As a woman, I am disgusted by recent news of the punishment handed out by the RCMP to former Edmonton officer Staff Sgt. Don Ray. After a pattern of inappropriate behaviour over several years—including drinking alcohol with female subordinates, having sex with them at work, sexually harassing them, and in at least one case exposing himself to an employee—Ray has been handed a outrageously lenient penalty. He has been demoted only a single rank to sergeant, docked a measly 10 days pay and transferred to British Columbia, where he can slink off to hide. This punishment for him is the proverbial slap on the wrist; for women, it’s a slap in the face.
In making its decision about how to sanction Ray, the RCMP claims it was swayed by several factors. One was his many years of service to the force. I do not understand how the service of one man can be considered to carry more weight than the collective years of service of the women he victimized. Ray seems to be more important in the eyes of the RCMP than all the women he hurt combined, which is grossly unfair and an invalidation of the damage he has done to his female colleagues and to the public’s perception of the force. Another factor in the decision was that Ray apparently apologized for his conduct. To reduce his sentence simply because he said “sorry” implies, wrongly, that an apology is enough to get a person off the hook for bad behaviour and that anything is OK as long as you apologize. Furthermore, I want to know to whom and in what manner he apologized. Did he give each woman he injured a sincere, face-to-face apology? Given the disrespectful nature of his actions and the attitude towards women that it demonstrates, I doubt very much his apology was either sincere or face-to-face.
For the women Ray harassed, this punishment basically says that his right to keep his job trumps their rights to a safe a workplace and to protection from such behaviour. What a terrible feeling for those women to have to work in that environment now, day after day, knowing how little they are valued by their employer. That feeling, of course, will extend to other female RCMP members in Edmonton who were not harassed by Ray but who will now feel vulnerable to similar actions from other male officers. Those officers may now see Ray’s light punishment as a message saying it’s acceptable to harass female employees because there will be no serious consequences for doing so. And what about Ray’s future female colleagues in BC? They will now also be subjected to a tense work environment so that this man can keep his job. This is glaringly unfair to those women as well.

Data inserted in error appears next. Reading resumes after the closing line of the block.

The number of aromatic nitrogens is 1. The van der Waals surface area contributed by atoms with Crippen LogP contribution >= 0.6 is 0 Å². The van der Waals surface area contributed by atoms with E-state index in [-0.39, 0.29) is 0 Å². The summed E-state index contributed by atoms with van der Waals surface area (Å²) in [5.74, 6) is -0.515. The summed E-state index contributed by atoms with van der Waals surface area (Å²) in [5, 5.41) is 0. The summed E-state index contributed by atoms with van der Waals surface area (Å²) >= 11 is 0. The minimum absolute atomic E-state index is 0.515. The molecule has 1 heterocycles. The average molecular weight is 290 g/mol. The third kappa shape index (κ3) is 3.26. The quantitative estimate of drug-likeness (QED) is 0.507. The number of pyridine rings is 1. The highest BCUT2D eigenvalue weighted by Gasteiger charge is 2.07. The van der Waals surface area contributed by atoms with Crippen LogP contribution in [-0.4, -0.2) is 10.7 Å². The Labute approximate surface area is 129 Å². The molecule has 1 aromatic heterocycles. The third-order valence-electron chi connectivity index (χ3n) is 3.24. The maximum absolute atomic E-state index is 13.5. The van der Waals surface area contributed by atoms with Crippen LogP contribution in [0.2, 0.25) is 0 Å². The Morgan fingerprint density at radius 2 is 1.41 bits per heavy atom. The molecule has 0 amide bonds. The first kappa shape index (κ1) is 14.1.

These outcomes are terrible, but perhaps an even worse consequence is the potential effect the lenient sanctions against Ray will have on everyday women. Knowing that internal sexual misconduct is not harshly punished by law enforcement sends the signal that such offenses are not taken seriously by the RCMP. This signal may make women afraid to seek help if they should become victims of sexual misconduct in the world. If sexually inappropriate behaviour is accepted in the force, why should any woman believe that the force will help her if she suffers from such actions elsewhere? If women in the RCMP can’t count on the organization for protection, how can other women believe the force will protect them? It’s no wonder women are afraid to go to the police if they have been sexual victims; it’s no wonder they fear not being believed or being accused of lying. If one of the RCMP gets away with sexual acts against women, why should women trust the RCMP to act responsibly in response to other sexual crimes? Without trust, of course, women may choose not to report sexual crimes, which will let perpetrators get away with these offences. Just like former Staff Sgt. Don Ray.
His slap on the wrist is a slap in the face to women. Where the real slap needs to be is in the face of the RCMP brass who meted out this flimsy punishment. Perhaps such a slap would wake them up to the foolishness and irresponsibility of their decision. Perhaps it would make them reconsider their choice and punish Ray more harshly, at the very least dismissing him from his job and cutting his pension. Sadly, that is unlikely to happen. In fact, some RCMP higher-ups are more likely to slap Ray on the back in understanding and commiseration than to punish him more severely.
A condensed, slightly edited version of this blog was also selected as the “feature letter” in the letters to the editor section of the Edmonton Journal on May 26, 2012. Here is a link if you’d like to read their version, under the headline, “Mountie’s puny penalty insults women.”